I first heard about the book titled “Outliers” by Malcolm Gladwell while in service this past summer. My pastor made mention of the book and stated it was a good read for the next generation. I intended to read the book then; but forgot, until recently remembering while at the community library. It is no secret that the community library is one of my favorite places to spend time. I find that the quiet environment and vast amount of information available at my fingertips creates a very creative and productive working environment. Anyway, back to my point! To my surprise, only one of the many copies the library owned was still on the shelf. I quickly grabbed the book and went home to read. I blew through the first three chapters and was not able to put the book down. There are many interesting points that the author discusses within the book that outline factors that distinguish those who dominate in their area of expertise from those that do not. I wanted to take the time to share a few key points that I thought were interesting and encourage you to read the book.
First, let us start with the definition of an outlier (p.3):
1: something that is situated away from or classed differently from a main or related body
2: a statistical observation that is markedly different in value from the others of the sample
It does not take rocket science to indentify people the book classed as an outlier. Just in case, you were wondering, people such as Bill Gates, Steve Jobs and the Beatles are among that group. However, with a little common sense, you can identify many who were not mentioned such as Oprah that fit the criteria associated with being an outlier. I do not want to give away the entire book because there are other underlying factors that show commonality in the lives of outliers.
For example, in chapter two, titled “The 10,000- Hour Rule”. According to Gladwell and researchers (2008), “the magic number for true expertise: 10,000 hours” (p. 40). One can draw many conclusions as to the validity of this hypothesis, but I believe the chapter and book as a whole offers clear-cut facts to support this idea. In fact, “the emerging picture from such studies is that ten thousand hours of practice is required to achieve the level of mastery associated with being a world-class expert— in anything” (Neurologist Daniel Levitin, 2008, p. 40).
This was such an interesting idea that I took it upon myself to read several short autobiographies of those who I considered true experts in their field to test the theory. I have to admit that, I too found that the majority of those who are known as experts in anything, worked to achieve success at a level that many are not willing to do. Gladwell states according to Neurologist Daniel Levitin (2008) that, “In study after study, of composers, basketball players, fiction writers, ice skaters, concert pianist, chess players, master criminals, and what have you, this number comes up again and again…but no one had yet found a case in which true world class expertise was accomplished in less time. It seems that it takes the brain this long to assimilate all that it needs to know to achieve true mastery” (p. 40).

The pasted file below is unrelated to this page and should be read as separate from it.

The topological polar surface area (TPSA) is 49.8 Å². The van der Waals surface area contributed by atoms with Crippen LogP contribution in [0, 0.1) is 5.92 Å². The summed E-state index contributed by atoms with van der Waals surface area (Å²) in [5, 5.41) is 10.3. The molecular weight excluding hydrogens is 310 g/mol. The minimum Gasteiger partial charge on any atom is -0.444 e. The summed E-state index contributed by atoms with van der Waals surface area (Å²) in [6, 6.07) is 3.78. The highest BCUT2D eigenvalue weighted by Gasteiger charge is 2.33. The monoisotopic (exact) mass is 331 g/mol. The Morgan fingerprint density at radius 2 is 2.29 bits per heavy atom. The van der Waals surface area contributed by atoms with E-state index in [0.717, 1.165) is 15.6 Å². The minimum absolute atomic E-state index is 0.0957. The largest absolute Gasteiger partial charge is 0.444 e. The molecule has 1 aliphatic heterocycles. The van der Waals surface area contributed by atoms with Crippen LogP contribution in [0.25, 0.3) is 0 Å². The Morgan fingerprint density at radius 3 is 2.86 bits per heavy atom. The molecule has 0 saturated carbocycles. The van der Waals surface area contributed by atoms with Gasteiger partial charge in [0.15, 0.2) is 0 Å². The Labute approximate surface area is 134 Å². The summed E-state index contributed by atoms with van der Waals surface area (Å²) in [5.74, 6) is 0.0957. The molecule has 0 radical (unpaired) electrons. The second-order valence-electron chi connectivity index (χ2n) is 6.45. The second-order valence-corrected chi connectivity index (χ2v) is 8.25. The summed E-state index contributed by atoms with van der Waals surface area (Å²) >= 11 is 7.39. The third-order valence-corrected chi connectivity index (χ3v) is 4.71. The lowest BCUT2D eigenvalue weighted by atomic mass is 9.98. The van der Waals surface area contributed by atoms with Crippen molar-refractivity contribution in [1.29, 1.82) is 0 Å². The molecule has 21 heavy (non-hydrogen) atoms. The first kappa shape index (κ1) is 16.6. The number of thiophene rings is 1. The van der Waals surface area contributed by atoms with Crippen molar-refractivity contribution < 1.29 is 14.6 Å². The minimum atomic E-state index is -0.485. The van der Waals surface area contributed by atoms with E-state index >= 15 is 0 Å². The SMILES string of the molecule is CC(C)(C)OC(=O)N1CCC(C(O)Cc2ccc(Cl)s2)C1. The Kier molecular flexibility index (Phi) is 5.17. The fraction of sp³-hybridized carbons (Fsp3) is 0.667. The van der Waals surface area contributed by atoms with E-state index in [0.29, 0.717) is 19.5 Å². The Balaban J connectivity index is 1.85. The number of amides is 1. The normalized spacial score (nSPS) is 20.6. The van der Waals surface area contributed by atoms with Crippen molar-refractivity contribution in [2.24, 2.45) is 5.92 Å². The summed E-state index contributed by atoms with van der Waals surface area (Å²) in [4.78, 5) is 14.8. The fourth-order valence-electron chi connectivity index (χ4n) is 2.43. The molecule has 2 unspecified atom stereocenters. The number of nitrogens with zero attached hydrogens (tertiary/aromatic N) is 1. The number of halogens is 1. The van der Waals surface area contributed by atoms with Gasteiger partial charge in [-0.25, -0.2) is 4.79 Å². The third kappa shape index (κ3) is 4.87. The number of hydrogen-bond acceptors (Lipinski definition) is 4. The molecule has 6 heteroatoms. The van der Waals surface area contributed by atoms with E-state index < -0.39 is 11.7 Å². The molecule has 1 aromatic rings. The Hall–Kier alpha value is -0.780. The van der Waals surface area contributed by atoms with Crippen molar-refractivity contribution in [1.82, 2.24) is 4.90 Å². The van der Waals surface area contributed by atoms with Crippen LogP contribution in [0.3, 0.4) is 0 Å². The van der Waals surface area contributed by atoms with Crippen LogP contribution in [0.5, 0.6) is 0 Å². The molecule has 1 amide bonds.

In my opinion, that is what separates outliers from average people. The story of (your) success or achieving greatness at whatever you feel you are called to do is not achieved over night…as media and reality television likes to paint otherwise! That means there are no shortcuts to lasting success and mastery in your field. If you read the stories of these individuals and many like them, you will conclude that it takes hard work, sleepless nights, dedication, favor, being at the right place at the right time and the attitude that of I will keep pushing no matter what obstacle I face. In that case, I had better get busy if I want to be classified among the great!
I hope I sparked your interest in reading this book…very good read! Please click on the link (http://www.gladwell.com/outliers/index.html). The author answers questions and explains in more detail what “Outliers” is about. The site also includes excerpts from the book (including the 10,000 Hour Rule) and details about other books from the Gladwell Collection. Lastly, please see the “Speak Your Piece” section displaying video clips (located in the upper right corner) from the author. Enjoy!
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